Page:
Stafford Trick-Or-Treater Given Marijuana Bears

Photo courtesy Stafford Township Police

  STAFFORD – Police are looking for the person or persons responsible for providing some trick or treaters with marijuana laced candy on Halloween.

  Parents reported the incident to police yesterday that a bag of “Medic8-ed Nerdy Bears” was discovered in a child’s Halloween bag. The child had been trick-or-treating in the Ocean Acres area of the township.

  According to an article from state attorneys general and public safety officials urged parents to keep a close eye on their children’s candy. They warned that treats appearing to be brand name candy could in fact be marijuana-laced edibles. That is what happened in Stafford Township but such incidents are rare.

  Fred Harran who serves as public safety director in Bensalem, Pa. was quoted in the article saying “unfortunately, there’s a lot of sick and evil people out there. This is the world we live in.”

  An expert on the subject told The New York Times, that the fear over nefarious chemicals or items endings up in kids’ candy is long overblown.  Delaware University Sociology Professor Joel Best has researched this topic for four decades and found virtually no evidence that anyone sets out to trick or harm kids by putting razor blades, needles, poison or drugs into Halloween candy.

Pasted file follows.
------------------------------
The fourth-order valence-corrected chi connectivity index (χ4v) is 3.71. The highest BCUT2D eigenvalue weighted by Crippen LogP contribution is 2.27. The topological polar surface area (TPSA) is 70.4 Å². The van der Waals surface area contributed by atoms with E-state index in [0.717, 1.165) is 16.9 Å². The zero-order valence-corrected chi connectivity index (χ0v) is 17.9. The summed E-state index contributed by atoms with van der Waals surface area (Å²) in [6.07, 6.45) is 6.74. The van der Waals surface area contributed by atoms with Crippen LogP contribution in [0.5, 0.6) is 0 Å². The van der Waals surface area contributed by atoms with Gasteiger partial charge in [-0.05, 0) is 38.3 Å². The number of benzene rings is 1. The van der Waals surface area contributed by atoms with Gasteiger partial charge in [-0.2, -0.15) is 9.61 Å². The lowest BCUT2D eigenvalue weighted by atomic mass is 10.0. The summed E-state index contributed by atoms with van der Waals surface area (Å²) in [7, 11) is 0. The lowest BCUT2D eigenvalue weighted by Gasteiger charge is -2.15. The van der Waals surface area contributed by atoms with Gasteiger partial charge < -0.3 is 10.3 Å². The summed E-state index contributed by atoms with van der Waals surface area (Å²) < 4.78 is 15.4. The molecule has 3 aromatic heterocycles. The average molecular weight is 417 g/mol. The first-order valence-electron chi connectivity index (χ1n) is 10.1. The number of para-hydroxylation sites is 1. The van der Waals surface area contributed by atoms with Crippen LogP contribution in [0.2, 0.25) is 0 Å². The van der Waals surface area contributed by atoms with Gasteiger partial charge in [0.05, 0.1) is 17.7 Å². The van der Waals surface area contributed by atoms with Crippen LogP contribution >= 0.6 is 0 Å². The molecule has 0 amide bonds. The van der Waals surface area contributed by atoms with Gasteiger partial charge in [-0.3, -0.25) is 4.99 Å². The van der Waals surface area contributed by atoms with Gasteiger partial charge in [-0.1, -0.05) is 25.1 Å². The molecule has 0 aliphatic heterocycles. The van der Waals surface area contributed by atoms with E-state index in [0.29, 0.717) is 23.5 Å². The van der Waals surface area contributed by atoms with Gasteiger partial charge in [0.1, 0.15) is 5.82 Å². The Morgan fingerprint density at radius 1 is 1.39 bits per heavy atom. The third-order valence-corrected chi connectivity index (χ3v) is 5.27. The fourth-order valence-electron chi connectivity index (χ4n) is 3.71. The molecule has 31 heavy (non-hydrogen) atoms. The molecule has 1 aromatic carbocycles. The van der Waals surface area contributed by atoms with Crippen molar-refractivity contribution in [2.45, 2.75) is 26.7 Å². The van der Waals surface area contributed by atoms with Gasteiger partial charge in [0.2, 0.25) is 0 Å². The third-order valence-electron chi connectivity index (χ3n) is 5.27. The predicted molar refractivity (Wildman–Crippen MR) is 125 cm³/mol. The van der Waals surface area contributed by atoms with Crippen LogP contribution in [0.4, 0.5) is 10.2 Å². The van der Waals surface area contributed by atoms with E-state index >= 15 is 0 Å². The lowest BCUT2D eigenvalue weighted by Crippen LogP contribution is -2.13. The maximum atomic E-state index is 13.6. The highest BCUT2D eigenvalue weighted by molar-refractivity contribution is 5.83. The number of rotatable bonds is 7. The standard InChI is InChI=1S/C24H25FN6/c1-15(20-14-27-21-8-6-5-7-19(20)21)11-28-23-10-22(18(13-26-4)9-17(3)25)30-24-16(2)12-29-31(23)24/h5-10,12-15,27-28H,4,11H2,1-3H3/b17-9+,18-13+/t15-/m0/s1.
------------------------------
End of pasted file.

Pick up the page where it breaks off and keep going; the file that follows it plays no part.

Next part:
Best said this year that THC-laced Halloween candy is the suspected danger and public officials in multiple states have warned of the probability of individuals handing out cannabis edibles disguised as normal snack foods or candy.

Photo courtesy Stafford Township Police

  Along with the Medic8-ed Nerdy Bears there are products such as “Stoney Patch” gummies and “Double Stuf Stoneos” and “Trips Ahoy” cookies. There are also items such as “Worlds Dankest Gushers,” “Gasheads Xtremes Sourfuls,” and “Buttafingazzz.” The list of imitation products is a long one and often leads to litigation from the firms whose names and food are replicated.

  Historically such incidents are, nearly nonexistent, according to The New York Times and Best’s research has uncovered very few cases of trick or treaters being harmed by malicious substances in their Halloween bags.

As of November 3, “there have no reports of any similar incidents throughout Stafford Township. It appears to be an isolated incident. Everything is still under investigation, and we will update our social media sites if any new information becomes available,” Stafford Police Captain James R. Vaughn said.

  Parents, as always, are advised to check all of their children’s candy to ensure its safety. To report additional incidents or information, contact Detective Russel Dunfee at 609-597-1000 ext. 8444 or e-mail